NOT ONE DAMSEL IN DISTRESS

WORLD FOLKTALES FOR STRONG GIRLS

In her introduction, the author states that the 13 stories in this book “have always been around, hidden away in the back storeroom of folklore.” No more. Yolen has managed to present these legends and folktales as originally told, with their spunky, canny, and courageous girls and women heroes as feisty and funny as they were to the people of their time. The tales come from all over the world; some of their protagonists are well-known, such as Greece’s Atalanta the Huntress, but many others have been either lost over time or distorted in one way or another to make them palatable to readers who refused to recognize that women were fully capable human beings. There’s Nana Miriam of Niger, who uses the powerful potions in her juju bag to save her father from a vicious hippopotamus. Or China’s Li Chi, who refuses to be sacrificed to the serpent who has terrorized her village and instead uses her wits, a snake-hunting dog, and a sharp sword to slay the creature. Then there’s England’s Molly Whuppie, who serves her king by outwitting a giant and ends up a queen, in a rollickingly funny story that’s only equaled by the Ozark tale of Pretty Penny, who uses her wits to save her father’s money and make a lot more from the highway thief who tries to rob her. There are many more, all of them splendidly told by an author who can not only spin a mean folktale, but makes some nice subtle points in doing so. The book is strengthened even more by Yolen’s extensive “Notes on the Stories” and an excellent bibliography for those who want more, making it a useful reference tool for classroom or library. (Fiction. 8-12)

Pub Date: March 1, 2000

ISBN: 0-15-202047-0

Page Count: 112

Publisher: Harcourt

Review Posted Online: May 20, 2010

Kirkus Reviews Issue: April 15, 2000

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Simple, bella, un regalo permenente: simple and beautiful, a gift that will stay.

HOW TÍA LOLA CAME TO (VISIT) STAY

From the Tía Lola Stories series , Vol. 1

Renowned Latin American writer Alvarez has created another story about cultural identity, but this time the primary character is 11-year-old Miguel Guzmán. 

When Tía Lola arrives to help the family, Miguel and his hermana, Juanita, have just moved from New York City to Vermont with their recently divorced mother. The last thing Miguel wants, as he's trying to fit into a predominantly white community, is a flamboyant aunt who doesn't speak a word of English. Tía Lola, however, knows a language that defies words; she quickly charms and befriends all the neighbors. She can also cook exotic food, dance (anywhere, anytime), plan fun parties, and tell enchanting stories. Eventually, Tía Lola and the children swap English and Spanish ejercicios, but the true lesson is "mutual understanding." Peppered with Spanish words and phrases, Alvarez makes the reader as much a part of the "language" lessons as the characters. This story seamlessly weaves two culturaswhile letting each remain intact, just as Miguel is learning to do with his own life. Like all good stories, this one incorporates a lesson just subtle enough that readers will forget they're being taught, but in the end will understand themselves, and others, a little better, regardless of la lengua nativa—the mother tongue.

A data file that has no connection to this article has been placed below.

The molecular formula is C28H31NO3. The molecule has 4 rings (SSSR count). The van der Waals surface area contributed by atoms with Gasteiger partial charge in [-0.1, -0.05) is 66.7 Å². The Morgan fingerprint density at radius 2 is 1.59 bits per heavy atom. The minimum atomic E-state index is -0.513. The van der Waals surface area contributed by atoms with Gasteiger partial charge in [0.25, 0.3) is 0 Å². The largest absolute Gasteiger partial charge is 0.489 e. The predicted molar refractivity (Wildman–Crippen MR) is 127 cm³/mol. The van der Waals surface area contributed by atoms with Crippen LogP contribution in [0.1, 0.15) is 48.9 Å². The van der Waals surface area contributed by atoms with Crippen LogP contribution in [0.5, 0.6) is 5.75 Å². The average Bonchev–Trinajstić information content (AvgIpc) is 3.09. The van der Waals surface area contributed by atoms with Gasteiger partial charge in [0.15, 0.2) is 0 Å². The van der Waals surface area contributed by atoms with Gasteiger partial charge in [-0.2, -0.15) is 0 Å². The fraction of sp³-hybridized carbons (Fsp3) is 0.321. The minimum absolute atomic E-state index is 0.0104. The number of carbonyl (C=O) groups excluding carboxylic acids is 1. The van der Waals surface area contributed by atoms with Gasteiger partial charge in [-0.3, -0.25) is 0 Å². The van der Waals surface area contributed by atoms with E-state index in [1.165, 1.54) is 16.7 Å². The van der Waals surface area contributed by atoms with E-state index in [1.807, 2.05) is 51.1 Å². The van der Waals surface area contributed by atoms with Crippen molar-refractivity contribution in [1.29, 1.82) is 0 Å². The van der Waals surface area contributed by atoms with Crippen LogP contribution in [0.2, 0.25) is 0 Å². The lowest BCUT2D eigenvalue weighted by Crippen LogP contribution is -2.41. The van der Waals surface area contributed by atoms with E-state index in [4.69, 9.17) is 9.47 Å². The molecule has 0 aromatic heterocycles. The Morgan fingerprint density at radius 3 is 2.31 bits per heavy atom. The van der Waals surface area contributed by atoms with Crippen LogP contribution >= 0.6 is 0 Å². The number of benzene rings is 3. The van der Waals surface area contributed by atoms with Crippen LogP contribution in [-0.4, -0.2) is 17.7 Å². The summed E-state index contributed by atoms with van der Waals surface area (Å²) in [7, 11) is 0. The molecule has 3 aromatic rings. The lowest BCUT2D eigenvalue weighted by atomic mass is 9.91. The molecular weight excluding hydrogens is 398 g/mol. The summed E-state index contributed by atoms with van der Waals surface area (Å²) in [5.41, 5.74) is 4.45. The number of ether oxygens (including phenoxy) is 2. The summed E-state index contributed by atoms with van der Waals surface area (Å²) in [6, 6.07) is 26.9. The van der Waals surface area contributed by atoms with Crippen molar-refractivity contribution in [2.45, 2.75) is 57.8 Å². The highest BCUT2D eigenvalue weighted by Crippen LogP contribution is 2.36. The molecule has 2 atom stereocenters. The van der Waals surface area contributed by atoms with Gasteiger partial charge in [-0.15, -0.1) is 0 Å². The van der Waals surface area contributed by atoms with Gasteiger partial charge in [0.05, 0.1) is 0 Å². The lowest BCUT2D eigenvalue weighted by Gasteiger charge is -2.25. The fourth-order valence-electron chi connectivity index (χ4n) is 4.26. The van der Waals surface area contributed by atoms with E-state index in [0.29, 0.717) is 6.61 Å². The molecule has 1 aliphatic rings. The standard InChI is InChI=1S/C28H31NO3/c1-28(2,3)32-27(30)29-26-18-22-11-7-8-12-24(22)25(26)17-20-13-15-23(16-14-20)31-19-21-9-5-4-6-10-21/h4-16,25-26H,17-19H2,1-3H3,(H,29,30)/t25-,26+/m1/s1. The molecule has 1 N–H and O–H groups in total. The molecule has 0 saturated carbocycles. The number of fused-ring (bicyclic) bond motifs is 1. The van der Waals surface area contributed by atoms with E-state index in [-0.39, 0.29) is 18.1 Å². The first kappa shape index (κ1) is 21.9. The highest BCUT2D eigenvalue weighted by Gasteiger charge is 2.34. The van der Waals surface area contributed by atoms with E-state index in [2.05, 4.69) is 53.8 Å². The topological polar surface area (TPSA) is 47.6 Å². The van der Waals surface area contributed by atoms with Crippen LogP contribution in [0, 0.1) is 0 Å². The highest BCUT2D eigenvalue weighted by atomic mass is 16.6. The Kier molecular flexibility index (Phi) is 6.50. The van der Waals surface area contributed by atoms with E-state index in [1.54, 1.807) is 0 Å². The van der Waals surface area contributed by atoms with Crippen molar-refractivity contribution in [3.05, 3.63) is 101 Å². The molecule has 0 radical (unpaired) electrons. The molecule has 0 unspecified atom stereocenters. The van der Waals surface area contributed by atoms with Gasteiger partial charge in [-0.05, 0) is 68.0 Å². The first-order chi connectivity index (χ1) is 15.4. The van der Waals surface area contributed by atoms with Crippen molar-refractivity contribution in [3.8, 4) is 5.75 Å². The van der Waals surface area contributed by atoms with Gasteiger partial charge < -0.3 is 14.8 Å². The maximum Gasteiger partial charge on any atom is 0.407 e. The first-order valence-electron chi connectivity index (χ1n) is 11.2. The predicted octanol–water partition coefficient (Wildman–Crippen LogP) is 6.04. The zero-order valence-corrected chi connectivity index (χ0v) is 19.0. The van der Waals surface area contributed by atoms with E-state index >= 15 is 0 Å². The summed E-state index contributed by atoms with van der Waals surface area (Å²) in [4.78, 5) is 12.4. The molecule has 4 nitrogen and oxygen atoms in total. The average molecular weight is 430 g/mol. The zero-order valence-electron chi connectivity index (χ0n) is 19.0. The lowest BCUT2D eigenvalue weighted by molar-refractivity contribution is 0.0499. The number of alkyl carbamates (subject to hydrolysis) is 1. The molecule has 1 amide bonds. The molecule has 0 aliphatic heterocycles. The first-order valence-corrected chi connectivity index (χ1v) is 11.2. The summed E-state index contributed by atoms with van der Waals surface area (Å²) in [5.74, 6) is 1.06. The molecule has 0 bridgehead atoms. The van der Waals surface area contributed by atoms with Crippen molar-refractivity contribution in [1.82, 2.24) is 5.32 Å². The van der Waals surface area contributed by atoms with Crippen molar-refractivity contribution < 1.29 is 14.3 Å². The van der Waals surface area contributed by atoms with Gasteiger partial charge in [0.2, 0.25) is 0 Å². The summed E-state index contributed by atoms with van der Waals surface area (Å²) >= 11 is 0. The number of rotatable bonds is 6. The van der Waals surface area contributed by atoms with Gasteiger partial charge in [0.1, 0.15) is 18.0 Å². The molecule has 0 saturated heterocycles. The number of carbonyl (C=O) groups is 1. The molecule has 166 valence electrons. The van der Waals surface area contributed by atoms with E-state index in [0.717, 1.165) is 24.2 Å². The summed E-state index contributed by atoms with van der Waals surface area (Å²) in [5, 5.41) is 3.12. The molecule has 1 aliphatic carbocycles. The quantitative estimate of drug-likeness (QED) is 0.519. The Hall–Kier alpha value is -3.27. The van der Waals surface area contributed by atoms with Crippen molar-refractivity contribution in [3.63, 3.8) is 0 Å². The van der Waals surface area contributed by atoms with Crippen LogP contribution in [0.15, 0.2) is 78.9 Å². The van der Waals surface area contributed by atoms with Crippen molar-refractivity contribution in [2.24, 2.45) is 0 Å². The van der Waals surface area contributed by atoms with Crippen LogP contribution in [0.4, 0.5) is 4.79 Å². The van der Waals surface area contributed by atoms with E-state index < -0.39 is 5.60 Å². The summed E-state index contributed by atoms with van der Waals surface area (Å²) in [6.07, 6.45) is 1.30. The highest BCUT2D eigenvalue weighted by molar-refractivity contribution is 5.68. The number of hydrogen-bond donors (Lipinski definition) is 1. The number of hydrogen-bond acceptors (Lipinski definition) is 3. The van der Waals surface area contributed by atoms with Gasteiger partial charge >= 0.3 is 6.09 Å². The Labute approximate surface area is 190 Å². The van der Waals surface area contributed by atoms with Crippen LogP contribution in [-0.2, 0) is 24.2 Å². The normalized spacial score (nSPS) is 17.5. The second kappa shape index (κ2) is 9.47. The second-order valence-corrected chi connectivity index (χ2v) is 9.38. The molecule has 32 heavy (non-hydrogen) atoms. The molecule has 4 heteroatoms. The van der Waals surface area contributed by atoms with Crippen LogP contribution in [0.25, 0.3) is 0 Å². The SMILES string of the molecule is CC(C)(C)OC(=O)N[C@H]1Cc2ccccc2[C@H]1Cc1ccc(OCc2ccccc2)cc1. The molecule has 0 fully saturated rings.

Simple, bella, un regalo permenente: simple and beautiful, a gift that will stay. (Fiction. 9-11)

Pub Date: March 1, 2001

ISBN: 0-375-80215-0

Page Count: 160

Publisher: Knopf

Review Posted Online: May 20, 2010

Kirkus Reviews Issue: Jan. 15, 2001

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With comically realistic black-and-white illustrations by Selznick (The Robot King, 1995, etc.), this is a captivating...

FRINDLE

Nicholas is a bright boy who likes to make trouble at school, creatively. 

When he decides to torment his fifth-grade English teacher, Mrs. Granger (who is just as smart as he is), by getting everyone in the class to replace the word "pen'' with "frindle,'' he unleashes a series of events that rapidly spins out of control. If there's any justice in the world, Clements (Temple Cat, 1995, etc.) may have something of a classic on his hands. By turns amusing and adroit, this first novel is also utterly satisfying. The chess-like sparring between the gifted Nicholas and his crafty teacher is enthralling, while Mrs. Granger is that rarest of the breed: a teacher the children fear and complain about for the school year, and love and respect forever after. 

With comically realistic black-and-white illustrations by Selznick (The Robot King, 1995, etc.), this is a captivating tale—one to press upon children, and one they'll be passing among themselves. (Fiction. 8-12)

Pub Date: Sept. 1, 1996

ISBN: 0-689-80669-8

Page Count: 105

Publisher: Simon & Schuster

Review Posted Online: May 20, 2010

Kirkus Reviews Issue: July 1, 1996

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